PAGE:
Sue Weaver is the author of Sheep: Small-scale Sheep Keeping for Pleasure and Profit and Chickens: Tending a Small-scale Flock for Pleasure and Profit. She has also written hundreds of articles about animals over the years and is a contributing editor for Hobby Farms magazine. Sue and her husband John live near Mammoth Springs, Arkansas, where as the proprietors of Wolf Moon Boers they raise show-quality full-blood Boer goats. They also raise double-registered miniature American Brecknock Hill Cheviot and Keyrrey-Shee sheep, AMHR Miniature Horses of cob type, and American Curly horses.
Sue Weaver has published or released items in the following series...
Reviews - What do customers think about Sheep: Small-Scale Sheep Keeping for Pleasure and Profit (Hobby Farms)?
Sheep: Small-Scale Sheep Keeping for Pleasure and Profit Jun 17, 2008
If you want a quick introduction to keeping sheep then this is a really nice book which touches all subjects related to the topic.
After culling the pages about eating sheep and sheep history there are only about 85 pages of quite compact and very useful information on sheep keeping. In parts of the book, every little sentence seem to contain at least one good advice for the sheperd. However, I wish it would have covered topics in a little more detail. I sometimes asked myself "why?" or "then what?", but picked up so many good ideas from the book it was absolutely worth reading. Whether new to sheperding, or an experienced sheperd, there should be plenty of snacks for you. I bought this book along with "Living With Sheep" by Chuck Wooster, and found this one an excellent supplimentary.
Read this book first! Dec 8, 2007
I received this book from the breeder when I got my first sheep. I really enjoyed information in the book. I love the extra bits of information about things like the history of domestic sheep and bottle lambs. The pictures are supurb. It is great to have a book that looks at sheep raising from a homesteading or pet persepective instead of a commercial operation. This is an easy read, with great tone and flow.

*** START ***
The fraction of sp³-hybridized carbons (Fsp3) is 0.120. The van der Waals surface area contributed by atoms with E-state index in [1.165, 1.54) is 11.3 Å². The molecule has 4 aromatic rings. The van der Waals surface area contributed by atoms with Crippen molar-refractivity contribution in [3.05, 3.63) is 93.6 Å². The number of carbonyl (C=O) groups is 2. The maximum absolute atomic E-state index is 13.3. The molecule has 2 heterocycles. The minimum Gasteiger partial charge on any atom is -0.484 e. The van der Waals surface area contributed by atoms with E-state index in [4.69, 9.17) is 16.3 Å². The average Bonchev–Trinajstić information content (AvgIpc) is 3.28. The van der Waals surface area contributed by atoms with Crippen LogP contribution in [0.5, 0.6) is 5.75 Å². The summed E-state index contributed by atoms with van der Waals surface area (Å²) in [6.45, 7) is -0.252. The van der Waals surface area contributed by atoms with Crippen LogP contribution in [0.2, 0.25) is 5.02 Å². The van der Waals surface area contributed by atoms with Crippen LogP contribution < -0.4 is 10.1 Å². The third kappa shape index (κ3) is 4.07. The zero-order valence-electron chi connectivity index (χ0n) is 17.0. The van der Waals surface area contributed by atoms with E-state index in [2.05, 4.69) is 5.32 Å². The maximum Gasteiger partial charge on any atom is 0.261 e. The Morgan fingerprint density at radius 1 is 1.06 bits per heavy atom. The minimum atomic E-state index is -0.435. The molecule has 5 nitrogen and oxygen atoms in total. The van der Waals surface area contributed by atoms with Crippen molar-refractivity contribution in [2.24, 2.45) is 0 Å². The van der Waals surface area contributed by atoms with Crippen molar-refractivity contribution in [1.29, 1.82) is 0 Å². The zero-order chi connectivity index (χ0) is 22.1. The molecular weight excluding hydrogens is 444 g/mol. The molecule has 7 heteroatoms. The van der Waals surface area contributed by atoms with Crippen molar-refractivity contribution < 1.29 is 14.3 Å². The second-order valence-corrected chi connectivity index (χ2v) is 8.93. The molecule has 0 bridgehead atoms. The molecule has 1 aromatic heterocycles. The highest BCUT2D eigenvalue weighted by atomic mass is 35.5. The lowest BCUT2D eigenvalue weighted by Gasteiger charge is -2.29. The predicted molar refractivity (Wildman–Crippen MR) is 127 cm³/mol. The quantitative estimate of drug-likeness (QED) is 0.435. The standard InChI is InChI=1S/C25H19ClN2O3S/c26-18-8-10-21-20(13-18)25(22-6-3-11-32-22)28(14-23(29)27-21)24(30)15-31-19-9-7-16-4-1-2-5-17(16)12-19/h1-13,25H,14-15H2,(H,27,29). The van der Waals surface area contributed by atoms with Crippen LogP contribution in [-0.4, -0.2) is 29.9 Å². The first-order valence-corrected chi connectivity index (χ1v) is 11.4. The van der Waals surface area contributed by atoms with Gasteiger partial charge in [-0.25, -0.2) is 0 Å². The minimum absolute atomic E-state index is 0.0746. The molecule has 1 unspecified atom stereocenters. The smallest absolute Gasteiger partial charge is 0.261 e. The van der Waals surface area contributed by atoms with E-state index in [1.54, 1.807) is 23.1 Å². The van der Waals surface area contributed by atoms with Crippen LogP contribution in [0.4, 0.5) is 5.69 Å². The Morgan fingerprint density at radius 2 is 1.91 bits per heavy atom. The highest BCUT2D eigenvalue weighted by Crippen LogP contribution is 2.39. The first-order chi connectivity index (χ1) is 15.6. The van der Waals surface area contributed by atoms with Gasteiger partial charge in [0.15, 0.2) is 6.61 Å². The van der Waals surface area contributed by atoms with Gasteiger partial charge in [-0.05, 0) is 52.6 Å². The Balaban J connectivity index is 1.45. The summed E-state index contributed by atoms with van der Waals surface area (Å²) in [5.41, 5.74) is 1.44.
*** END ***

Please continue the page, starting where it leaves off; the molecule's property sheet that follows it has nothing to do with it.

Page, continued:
A lot of info in concise form! Sep 13, 2007
I bought this book in hopes of having a "catch all" reference for our new adventures as shepherds. The book is packed with information in an easy to read format. I will still have to supplement the book with other publications, but it does cover the basics and would serve as a beginner's manual. One thing we have begun doing recently is printing off extension publications and compiling them in a 3 ring binder, arranged by topic. This book is easy to read and would be a good reference for 4H students.
sheep: small-scale sheep keeping for pleasure and profit Nov 6, 2006
I have read alot of books on sheep for years, because I own sheep and what to do my best at it. This book was probably the best book on sheep I have ever read. The information was great and easy to understand this book is right on. I have told alot of sheep people I know to get this book
Another wonderful Hobby Farm book from Sue Weaver... Oct 29, 2006
I read this book being a complete novice on raising sheep. After reading this book, I really feel I have enough knowledge to raise my own sheep on my hobby farm.
The author (Sue Weaver) writes in a wonderful down-to-earth and very easy to understand style. She covers everything sheep such as: choosing the right sheep breed for your needs, sheep disposition & behavior, sheep housing, nutritional needs, shearing & selling fleece, hoof trimming, delivering lambs, common sheep diseases and how to vaccinate your sheep. Whether you're a total novice like me or an old pro, I think you could learn a lot from this book.
This book is put together on nice glossy paper stock. It also has tons of excellent photos. What I love most is that the author shows many photo's on how to correctly do many procedures w/sheep, such as vaccinations. Also this book sports an excellent resource directory. The directory includes an online directory, sheep organizations, sheep suppliers, state & university resources and my favorite the book and periodical guide to all sheep.
The only thing I would've liked in here (tho, I know it goes way beyond the scope of this book) is a chapter that had every sheep breed with photos and characteristics listed. Tho, the author does go a bit into what breeds are best for milk and for wool.
This book is a great investment. I also have Sue Weaver's other book on raising chickens and it is wonderful as well. If you're reading this Sue, how about a book on raising Ducks and one on raising Alpacas next? :)